The Courts and Parental Alienation
The British Psychological Society
Parental alienation – a child’s unwarranted rejection of one parent and strong alignment with the other following high conflict family breakdown – leaves the alienated parent feeling powerless. Despite recognition in recent high court judgements, it is poorly understood and rarely acknowledged in the British family justice system.
That is the conclusion of research being presented today, Saturday 12 July, by Dr Sue Whitcombe at theannual conference of the British Psychological Society’s Division of Counselling Psychology in London.
Dr Whitcombe conducted research with 54 parents (47 fathers and 7 mothers) who identified themselves as alienated parents. The study identifies these parents’ concerns for their children’s welfare and psychological well-being, and the lack of power they feel in being able to protect them from harm. Forty two of the parents reported concerns about their child’s mental health. For 36, a strong concern was evident.
This powerlessness is evident in the findings related to the legal process and its personnel. Fifty one of the parents had made representation to the family courts. Orders for contact were repeatedly broken, and 42 parents reported no current direct contact; 30 have not seen their child in over a year.
Dr Whitcombe found that 48 of the participants disagreed with the statement “I feel as though the authorities or legal system are fair, unbiased or supportive of me”, with 25 rating this as strong disagreement. Thirty-nine participants also found the expert witnesses, Cafcass or the police to be biased by information given by their former partners.
This sense of powerlessness also featured where false allegations are concerned, with 36 participants reporting that they had been subject to false allegations of violence against their former partner and 44 reporting false allegations of neglect or physical, sexual or emotional abuse against their child.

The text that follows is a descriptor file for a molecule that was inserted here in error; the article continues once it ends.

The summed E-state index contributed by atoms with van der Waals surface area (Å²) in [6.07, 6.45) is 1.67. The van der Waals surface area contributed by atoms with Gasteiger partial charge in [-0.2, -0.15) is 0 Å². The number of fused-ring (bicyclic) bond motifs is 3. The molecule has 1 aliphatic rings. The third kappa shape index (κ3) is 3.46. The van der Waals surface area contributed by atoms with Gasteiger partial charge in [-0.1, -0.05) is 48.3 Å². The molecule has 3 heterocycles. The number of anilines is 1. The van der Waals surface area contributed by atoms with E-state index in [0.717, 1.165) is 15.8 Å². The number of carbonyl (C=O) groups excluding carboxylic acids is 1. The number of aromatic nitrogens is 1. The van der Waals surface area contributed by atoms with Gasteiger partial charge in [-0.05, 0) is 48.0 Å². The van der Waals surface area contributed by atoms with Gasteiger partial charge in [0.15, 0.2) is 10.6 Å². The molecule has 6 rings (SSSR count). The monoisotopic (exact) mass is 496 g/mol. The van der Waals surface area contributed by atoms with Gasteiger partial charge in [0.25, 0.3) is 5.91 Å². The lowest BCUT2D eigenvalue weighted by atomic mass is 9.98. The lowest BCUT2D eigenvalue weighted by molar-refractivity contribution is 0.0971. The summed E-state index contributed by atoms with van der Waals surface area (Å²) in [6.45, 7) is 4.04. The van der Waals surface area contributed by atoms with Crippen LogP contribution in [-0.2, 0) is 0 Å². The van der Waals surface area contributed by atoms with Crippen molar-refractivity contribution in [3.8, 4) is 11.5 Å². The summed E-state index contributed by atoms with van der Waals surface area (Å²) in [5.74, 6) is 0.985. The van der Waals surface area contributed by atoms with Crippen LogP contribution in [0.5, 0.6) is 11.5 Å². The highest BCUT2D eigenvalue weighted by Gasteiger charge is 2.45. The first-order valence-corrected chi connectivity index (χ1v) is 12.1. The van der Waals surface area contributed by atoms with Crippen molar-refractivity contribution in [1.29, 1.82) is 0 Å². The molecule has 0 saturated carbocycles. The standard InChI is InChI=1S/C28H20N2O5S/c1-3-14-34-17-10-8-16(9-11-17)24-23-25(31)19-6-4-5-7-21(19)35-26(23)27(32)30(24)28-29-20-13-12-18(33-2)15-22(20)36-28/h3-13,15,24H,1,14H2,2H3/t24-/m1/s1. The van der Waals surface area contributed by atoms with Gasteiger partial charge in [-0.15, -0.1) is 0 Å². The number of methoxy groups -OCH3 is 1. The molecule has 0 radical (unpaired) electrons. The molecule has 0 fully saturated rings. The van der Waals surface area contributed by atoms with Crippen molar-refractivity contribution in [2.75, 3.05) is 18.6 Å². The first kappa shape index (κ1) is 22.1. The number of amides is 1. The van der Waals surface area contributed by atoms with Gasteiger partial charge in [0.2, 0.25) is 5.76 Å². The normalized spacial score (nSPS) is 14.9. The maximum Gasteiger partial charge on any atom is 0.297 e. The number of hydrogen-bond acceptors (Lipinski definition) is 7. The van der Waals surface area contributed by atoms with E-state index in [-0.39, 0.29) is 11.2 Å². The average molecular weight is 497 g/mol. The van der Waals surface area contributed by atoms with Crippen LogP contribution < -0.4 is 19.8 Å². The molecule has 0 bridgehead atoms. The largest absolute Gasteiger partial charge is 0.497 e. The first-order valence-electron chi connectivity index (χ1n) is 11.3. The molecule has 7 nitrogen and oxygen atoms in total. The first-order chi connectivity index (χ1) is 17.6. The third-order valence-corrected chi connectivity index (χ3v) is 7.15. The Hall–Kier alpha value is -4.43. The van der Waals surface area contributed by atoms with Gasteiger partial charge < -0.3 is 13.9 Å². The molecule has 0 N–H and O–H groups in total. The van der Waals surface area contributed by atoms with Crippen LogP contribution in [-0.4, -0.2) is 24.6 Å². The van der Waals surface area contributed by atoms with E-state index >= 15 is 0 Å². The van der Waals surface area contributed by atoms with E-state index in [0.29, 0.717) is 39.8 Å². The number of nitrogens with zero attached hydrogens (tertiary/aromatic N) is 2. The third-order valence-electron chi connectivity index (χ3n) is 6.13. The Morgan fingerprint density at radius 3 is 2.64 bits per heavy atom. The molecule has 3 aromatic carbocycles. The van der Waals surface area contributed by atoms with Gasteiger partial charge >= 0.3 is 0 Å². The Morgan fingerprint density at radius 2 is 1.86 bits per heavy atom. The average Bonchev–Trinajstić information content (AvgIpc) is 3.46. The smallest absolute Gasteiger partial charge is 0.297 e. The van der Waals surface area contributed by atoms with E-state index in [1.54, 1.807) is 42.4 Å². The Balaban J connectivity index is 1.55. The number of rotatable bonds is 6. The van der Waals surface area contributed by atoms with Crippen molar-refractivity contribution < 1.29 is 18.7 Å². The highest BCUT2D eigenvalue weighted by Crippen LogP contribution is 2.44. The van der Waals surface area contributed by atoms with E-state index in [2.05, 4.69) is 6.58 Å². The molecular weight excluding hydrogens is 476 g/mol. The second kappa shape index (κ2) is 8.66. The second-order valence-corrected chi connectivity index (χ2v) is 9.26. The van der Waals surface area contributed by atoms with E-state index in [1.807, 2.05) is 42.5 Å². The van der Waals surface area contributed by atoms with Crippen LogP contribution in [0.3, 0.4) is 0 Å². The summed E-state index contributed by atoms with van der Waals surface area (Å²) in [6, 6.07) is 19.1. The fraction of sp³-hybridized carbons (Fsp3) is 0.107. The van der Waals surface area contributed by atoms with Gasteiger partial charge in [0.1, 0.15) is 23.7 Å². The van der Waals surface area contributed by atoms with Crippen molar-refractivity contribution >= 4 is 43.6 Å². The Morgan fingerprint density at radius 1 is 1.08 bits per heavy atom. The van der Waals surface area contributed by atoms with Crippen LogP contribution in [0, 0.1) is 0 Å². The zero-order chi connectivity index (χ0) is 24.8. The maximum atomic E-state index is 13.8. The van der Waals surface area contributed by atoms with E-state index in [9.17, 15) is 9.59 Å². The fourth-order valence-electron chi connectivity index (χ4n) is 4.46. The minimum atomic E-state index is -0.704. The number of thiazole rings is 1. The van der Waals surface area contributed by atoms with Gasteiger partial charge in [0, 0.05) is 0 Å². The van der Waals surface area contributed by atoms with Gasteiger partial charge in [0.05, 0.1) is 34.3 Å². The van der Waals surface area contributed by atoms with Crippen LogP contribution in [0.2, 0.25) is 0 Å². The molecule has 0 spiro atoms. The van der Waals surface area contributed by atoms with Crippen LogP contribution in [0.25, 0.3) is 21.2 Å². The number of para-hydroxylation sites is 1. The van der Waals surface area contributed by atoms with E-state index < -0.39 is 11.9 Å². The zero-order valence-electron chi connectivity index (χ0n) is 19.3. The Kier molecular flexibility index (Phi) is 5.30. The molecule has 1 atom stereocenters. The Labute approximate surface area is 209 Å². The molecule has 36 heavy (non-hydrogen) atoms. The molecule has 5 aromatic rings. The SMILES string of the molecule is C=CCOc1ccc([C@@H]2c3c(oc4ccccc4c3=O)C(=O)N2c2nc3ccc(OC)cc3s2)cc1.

Dr Whitcombe will explain that the denigration and ultimate rejection of a parent in parental alienation is a psychological defence mechanism. Unable to manage the cognitive dissonance of their positive experience of a loving parent and the explicit or implicit negative messages they receive from the other parent, the child’s immediate psychological distress is minimised by rejecting one parent.
Earlier research has found an increase in clinically significant symptoms and behaviours in children affected by parental alienation, as well as a greater incidence of clinical disorder, relationship difficulties, substance misuse and issues with identity and sense of self over the life-course.
Dr Whitcombe says: “My study suggests a lack of knowledge and understanding about parental alienation in the UK. This resonates with my own experience when raising the topic with professionals in psychology, education and social care.
“At this time of upheaval in the family justice system, it is imperative that parental alienation is given a place on the research and policy agenda to ensure the safety and psychological well-being of children, their right to a relationship with both parents and the eradication of social injustice.”
The Annual Conference of the Division of Counselling Psychology takes place at One Drummond Gate, London SW1 on 11 and 12 July 2014. Around 235 counselling psychologists will be attending.